Teaching Ethics and Professionalism as Part of a Course on Fundamentals of Law Practice
One of many innovative ideas discussed at the 2005 Inaugural Workshop was to integrate the teaching of ethics and professionalism into a type of education urgently needed in the law school curriculum – a course on the fundamentals of law practice, especially in the context of setting up and managing a small or solo law firm. This topic garnered considerable discussion at the NIFTEP session at the AALS Conference on New Ideas for Law Teachers and also has connections with enhanced bridge-the-gap and mentoring programs for new lawyers (see. e.g. http://www.gabar.org/programs/transition_into_law_practice_program/)  and alternate routes to licensing such as the Webster Scholars program being piloted in New Hampshire (see http://law.gsu.edu/ccunningham/PDF/BarExaminer-Nov05-Cunningham.pdf )

These three topics were selected for the 2006 NIFTEP Workshop because they are timely, they provide common ground for discussion among academics and the practicing bar, and they all represent “out of the box” thinking about ways to promote ethics and professionalism.


Heidi Li Feldman
Professor of Law
Georgetown University Law Center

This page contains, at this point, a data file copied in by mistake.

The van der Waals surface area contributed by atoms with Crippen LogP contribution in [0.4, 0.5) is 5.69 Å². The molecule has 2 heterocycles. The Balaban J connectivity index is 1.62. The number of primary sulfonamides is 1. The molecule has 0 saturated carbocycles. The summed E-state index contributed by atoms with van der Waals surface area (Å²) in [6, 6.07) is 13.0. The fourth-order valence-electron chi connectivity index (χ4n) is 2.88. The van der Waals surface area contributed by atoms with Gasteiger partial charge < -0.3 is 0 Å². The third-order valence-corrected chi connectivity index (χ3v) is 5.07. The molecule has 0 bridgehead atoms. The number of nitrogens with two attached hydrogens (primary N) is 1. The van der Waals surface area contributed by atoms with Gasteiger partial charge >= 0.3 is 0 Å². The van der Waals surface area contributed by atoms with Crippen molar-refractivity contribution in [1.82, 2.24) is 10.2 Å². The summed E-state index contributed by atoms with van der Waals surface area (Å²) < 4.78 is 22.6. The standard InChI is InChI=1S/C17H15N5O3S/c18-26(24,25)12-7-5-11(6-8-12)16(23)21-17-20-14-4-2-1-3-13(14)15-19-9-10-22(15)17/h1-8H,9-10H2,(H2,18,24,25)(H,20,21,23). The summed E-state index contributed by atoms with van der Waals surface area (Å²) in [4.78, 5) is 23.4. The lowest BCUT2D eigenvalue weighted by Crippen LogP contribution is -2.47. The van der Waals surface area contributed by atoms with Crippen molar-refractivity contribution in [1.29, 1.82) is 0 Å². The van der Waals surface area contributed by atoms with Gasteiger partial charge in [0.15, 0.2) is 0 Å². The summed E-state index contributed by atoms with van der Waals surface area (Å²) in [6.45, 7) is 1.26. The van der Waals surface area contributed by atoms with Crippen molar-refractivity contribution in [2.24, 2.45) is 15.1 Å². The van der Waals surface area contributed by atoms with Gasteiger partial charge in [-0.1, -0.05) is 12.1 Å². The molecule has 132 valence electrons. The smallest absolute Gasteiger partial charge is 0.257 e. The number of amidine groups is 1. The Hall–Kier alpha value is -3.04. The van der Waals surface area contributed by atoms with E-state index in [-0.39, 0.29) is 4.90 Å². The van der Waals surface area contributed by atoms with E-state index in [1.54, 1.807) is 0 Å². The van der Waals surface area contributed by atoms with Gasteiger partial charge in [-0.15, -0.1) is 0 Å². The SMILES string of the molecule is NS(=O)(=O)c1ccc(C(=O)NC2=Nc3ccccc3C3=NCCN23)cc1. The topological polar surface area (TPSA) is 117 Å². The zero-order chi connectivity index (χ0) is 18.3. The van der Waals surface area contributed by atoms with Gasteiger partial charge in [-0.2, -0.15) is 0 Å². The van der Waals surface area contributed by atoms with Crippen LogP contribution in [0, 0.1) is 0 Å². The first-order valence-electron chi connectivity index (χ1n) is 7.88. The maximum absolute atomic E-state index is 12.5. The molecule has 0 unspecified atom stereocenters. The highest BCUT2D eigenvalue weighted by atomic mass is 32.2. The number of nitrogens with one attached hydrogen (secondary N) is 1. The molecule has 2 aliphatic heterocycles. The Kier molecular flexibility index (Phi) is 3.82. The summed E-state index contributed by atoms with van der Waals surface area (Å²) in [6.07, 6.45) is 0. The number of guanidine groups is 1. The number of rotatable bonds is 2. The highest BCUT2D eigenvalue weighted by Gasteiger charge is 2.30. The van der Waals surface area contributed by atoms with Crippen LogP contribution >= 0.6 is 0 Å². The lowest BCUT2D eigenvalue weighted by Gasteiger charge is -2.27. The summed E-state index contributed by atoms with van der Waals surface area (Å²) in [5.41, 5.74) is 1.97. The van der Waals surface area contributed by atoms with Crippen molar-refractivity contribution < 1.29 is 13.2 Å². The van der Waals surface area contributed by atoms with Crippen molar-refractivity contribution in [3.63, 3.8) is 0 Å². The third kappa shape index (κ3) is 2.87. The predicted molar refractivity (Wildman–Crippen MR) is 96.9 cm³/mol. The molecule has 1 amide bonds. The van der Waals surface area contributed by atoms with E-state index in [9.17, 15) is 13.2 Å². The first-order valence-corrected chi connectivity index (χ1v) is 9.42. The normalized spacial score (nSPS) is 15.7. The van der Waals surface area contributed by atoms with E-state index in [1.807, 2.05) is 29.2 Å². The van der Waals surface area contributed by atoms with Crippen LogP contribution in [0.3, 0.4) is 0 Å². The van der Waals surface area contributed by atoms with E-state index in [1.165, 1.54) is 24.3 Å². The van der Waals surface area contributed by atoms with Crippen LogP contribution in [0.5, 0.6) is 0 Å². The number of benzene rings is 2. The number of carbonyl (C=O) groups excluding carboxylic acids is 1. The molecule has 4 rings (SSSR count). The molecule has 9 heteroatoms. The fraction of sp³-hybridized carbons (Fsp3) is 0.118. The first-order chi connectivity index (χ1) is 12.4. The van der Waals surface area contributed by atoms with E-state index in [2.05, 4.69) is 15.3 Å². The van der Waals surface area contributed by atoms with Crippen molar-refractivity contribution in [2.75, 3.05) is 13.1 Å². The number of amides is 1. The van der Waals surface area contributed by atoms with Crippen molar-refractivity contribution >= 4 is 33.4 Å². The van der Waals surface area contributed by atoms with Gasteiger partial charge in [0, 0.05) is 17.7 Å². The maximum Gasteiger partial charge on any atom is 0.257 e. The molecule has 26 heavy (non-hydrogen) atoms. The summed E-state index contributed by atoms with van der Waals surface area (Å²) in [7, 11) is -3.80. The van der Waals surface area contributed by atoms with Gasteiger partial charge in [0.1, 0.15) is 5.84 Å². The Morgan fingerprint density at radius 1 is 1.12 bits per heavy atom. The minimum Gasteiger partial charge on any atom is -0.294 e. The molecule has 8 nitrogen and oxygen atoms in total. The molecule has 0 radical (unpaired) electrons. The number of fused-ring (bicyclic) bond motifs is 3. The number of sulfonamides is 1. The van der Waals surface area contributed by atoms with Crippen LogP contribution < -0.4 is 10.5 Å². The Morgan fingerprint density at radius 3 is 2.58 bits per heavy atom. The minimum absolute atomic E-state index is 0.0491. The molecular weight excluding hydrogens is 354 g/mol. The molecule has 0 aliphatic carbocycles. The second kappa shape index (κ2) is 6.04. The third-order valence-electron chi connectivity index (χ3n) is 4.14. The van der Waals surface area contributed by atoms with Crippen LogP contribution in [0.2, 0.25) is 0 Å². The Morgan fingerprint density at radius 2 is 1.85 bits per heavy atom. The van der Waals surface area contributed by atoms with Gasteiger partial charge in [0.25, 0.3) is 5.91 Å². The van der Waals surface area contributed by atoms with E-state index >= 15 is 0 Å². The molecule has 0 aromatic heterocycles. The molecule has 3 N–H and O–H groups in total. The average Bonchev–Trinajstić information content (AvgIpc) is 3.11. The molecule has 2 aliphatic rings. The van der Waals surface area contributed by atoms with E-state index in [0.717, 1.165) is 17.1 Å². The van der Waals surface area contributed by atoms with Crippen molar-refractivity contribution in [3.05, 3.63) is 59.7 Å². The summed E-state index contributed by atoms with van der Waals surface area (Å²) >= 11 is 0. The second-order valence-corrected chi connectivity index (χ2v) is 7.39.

Associate Professor of Philosophy, Georgetown University

Roberta (Bobbi) K. Flowers
Stetson College of Law

Thomas C. Grella
McGuire, Wood & Bissette, P.A.

Peter Joy
Washington University School of Law

Michael Kuhn
Bracewell Giuliani LLP

Denise Platfoot Lacey
Commission on Professionalism

Reed Elizabeth Loder
Vermont Law School

Paul Paton
Faculty of Law, Queen's University

Josh Perry
Vanderbilt University

Barbara M. Seymour
Office of Disciplinary Counsel
South Carolina Supreme Court

Sylvia E. Stevens
General Counsel
Oregon State Bar

Justin P. Wilson
Waller Lansden Dortch & Davis

Melvin F. Wright, Jr.
Executive Director
North Carolina Chief Justice's Commission on Professionalism

Speakers and Discussants

Doug Ashworth
State Bar of Georgia Transition Into Law Practice Program

John T. Berry
Legal Division Director
The Florida Bar

Clark Cunningham
W. Lee Burge Professor of Law and Ethics
Georgia State University College of Law

Avarita L. Hanson
Executive Director
Chief Justice's Commission on Professionalism

Tim Mahoney
Providence College

Patrick Longan
William Augustus Bootle Chair in Ethics and Professionalism
Walter F. George School of Law
Mercer University

Ellwood F. (Ebb) Oakley, III
Associate Professor of Legal Studies
J. Mack Robinson College of Business
Georgia State University

Steve Olson
Associate Director of Southern Institute for Business and Professional Ethics
J. Mack Robinson College of Business
Georgia State University

David N. Shearon
Executive Director
Tennessee Commission on continuing Legal Education and Specialization

Jim O. Stuckey II
American Bar Association Standing Committee on Professionalism

Robert M. Wilcox
Associate Dean for Academic Affairs
University of South Carolina School of Law